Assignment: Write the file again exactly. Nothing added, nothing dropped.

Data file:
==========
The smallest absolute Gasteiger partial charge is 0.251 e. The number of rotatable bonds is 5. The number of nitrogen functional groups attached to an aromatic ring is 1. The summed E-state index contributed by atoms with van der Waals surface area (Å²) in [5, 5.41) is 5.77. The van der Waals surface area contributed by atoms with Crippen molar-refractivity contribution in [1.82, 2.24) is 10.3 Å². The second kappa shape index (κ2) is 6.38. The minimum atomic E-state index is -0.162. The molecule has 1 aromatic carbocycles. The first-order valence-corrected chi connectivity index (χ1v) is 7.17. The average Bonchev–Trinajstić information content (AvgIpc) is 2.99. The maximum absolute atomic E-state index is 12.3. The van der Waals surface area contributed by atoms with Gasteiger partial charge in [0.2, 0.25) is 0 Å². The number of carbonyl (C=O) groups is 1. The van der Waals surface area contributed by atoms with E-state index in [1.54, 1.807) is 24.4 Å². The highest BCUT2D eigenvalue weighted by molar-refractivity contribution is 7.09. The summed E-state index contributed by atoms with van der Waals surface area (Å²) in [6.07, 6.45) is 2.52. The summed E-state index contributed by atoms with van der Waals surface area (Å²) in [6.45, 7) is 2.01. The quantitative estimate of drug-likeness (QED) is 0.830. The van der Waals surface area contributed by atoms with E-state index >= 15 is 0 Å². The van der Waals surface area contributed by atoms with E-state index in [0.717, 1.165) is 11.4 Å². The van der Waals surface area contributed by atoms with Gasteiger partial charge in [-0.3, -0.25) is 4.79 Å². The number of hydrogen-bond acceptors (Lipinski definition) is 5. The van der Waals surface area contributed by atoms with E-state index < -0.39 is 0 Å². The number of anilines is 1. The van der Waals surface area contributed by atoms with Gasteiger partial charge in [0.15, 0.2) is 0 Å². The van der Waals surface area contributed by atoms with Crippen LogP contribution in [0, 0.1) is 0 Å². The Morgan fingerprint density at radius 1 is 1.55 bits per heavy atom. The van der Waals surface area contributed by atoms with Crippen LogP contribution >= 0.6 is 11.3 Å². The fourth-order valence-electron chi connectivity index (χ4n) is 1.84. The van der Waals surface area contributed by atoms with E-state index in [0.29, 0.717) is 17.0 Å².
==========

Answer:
The smallest absolute Gasteiger partial charge is 0.251 e. The number of rotatable bonds is 5. The number of nitrogen functional groups attached to an aromatic ring is 1. The summed E-state index contributed by atoms with van der Waals surface area (Å²) in [5, 5.41) is 5.77. The van der Waals surface area contributed by atoms with Crippen molar-refractivity contribution in [1.82, 2.24) is 10.3 Å². The second kappa shape index (κ2) is 6.38. The minimum atomic E-state index is -0.162. The molecule has 1 aromatic carbocycles. The first-order valence-corrected chi connectivity index (χ1v) is 7.17. The average Bonchev–Trinajstić information content (AvgIpc) is 2.99. The maximum absolute atomic E-state index is 12.3. The van der Waals surface area contributed by atoms with Gasteiger partial charge in [0.2, 0.25) is 0 Å². The number of carbonyl (C=O) groups is 1. The van der Waals surface area contributed by atoms with E-state index in [1.54, 1.807) is 24.4 Å². The highest BCUT2D eigenvalue weighted by molar-refractivity contribution is 7.09. The summed E-state index contributed by atoms with van der Waals surface area (Å²) in [6.07, 6.45) is 2.52. The summed E-state index contributed by atoms with van der Waals surface area (Å²) in [6.45, 7) is 2.01. The quantitative estimate of drug-likeness (QED) is 0.830. The van der Waals surface area contributed by atoms with E-state index >= 15 is 0 Å². The van der Waals surface area contributed by atoms with E-state index in [0.717, 1.165) is 11.4 Å². The van der Waals surface area contributed by atoms with Gasteiger partial charge in [-0.3, -0.25) is 4.79 Å². The number of hydrogen-bond acceptors (Lipinski definition) is 5. The van der Waals surface area contributed by atoms with E-state index < -0.39 is 0 Å². The number of anilines is 1. The van der Waals surface area contributed by atoms with Gasteiger partial charge in [0.15, 0.2) is 0 Å². The van der Waals surface area contributed by atoms with Crippen LogP contribution in [0, 0.1) is 0 Å². The Morgan fingerprint density at radius 1 is 1.55 bits per heavy atom. The van der Waals surface area contributed by atoms with Crippen LogP contribution >= 0.6 is 11.3 Å². The fourth-order valence-electron chi connectivity index (χ4n) is 1.84. The van der Waals surface area contributed by atoms with E-state index in [0.29, 0.717) is 17.0 Å².